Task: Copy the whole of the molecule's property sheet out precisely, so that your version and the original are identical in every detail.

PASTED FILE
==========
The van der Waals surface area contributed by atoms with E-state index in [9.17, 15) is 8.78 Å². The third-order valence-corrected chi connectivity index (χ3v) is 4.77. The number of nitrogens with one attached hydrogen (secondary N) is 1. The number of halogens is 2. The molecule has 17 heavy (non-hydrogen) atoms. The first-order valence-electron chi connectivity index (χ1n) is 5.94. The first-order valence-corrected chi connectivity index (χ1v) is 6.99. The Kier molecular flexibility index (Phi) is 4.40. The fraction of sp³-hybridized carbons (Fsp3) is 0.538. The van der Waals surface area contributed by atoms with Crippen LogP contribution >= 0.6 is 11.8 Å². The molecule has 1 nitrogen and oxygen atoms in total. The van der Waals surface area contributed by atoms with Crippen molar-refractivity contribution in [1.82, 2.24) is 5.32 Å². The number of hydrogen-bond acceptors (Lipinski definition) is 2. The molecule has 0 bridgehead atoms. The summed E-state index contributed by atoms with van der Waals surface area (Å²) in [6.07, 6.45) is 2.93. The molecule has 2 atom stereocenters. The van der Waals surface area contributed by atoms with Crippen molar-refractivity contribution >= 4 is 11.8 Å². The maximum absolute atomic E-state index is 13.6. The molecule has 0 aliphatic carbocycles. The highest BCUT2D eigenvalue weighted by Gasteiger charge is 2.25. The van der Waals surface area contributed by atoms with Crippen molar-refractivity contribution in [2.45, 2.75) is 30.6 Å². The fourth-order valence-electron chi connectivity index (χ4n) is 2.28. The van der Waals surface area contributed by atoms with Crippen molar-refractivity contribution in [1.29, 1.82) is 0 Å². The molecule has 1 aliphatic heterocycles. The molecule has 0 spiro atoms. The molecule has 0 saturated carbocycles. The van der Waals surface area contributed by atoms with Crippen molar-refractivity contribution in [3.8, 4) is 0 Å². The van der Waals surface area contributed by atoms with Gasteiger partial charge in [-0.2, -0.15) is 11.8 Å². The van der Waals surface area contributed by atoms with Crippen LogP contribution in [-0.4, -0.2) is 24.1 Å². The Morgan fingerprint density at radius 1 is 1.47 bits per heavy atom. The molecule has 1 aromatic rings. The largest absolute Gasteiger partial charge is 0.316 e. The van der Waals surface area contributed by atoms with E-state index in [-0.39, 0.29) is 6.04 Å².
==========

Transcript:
The van der Waals surface area contributed by atoms with E-state index in [9.17, 15) is 8.78 Å². The third-order valence-corrected chi connectivity index (χ3v) is 4.77. The number of nitrogens with one attached hydrogen (secondary N) is 1. The number of halogens is 2. The molecule has 17 heavy (non-hydrogen) atoms. The first-order valence-electron chi connectivity index (χ1n) is 5.94. The first-order valence-corrected chi connectivity index (χ1v) is 6.99. The Kier molecular flexibility index (Phi) is 4.40. The fraction of sp³-hybridized carbons (Fsp3) is 0.538. The van der Waals surface area contributed by atoms with Crippen LogP contribution >= 0.6 is 11.8 Å². The molecule has 1 nitrogen and oxygen atoms in total. The van der Waals surface area contributed by atoms with Crippen molar-refractivity contribution in [1.82, 2.24) is 5.32 Å². The number of hydrogen-bond acceptors (Lipinski definition) is 2. The molecule has 0 bridgehead atoms. The summed E-state index contributed by atoms with van der Waals surface area (Å²) in [6.07, 6.45) is 2.93. The molecule has 2 atom stereocenters. The van der Waals surface area contributed by atoms with Crippen molar-refractivity contribution >= 4 is 11.8 Å². The maximum absolute atomic E-state index is 13.6. The molecule has 0 aliphatic carbocycles. The highest BCUT2D eigenvalue weighted by Gasteiger charge is 2.25. The van der Waals surface area contributed by atoms with Crippen molar-refractivity contribution in [2.45, 2.75) is 30.6 Å². The fourth-order valence-electron chi connectivity index (χ4n) is 2.28. The van der Waals surface area contributed by atoms with Crippen molar-refractivity contribution in [1.29, 1.82) is 0 Å². The molecule has 1 aliphatic heterocycles. The molecule has 0 spiro atoms. The molecule has 0 saturated carbocycles. The van der Waals surface area contributed by atoms with Crippen molar-refractivity contribution in [3.8, 4) is 0 Å². The van der Waals surface area contributed by atoms with Gasteiger partial charge in [-0.2, -0.15) is 11.8 Å². The van der Waals surface area contributed by atoms with Crippen LogP contribution in [-0.4, -0.2) is 24.1 Å². The Morgan fingerprint density at radius 1 is 1.47 bits per heavy atom. The molecule has 1 aromatic rings. The largest absolute Gasteiger partial charge is 0.316 e. The van der Waals surface area contributed by atoms with E-state index in [-0.39, 0.29) is 6.04 Å².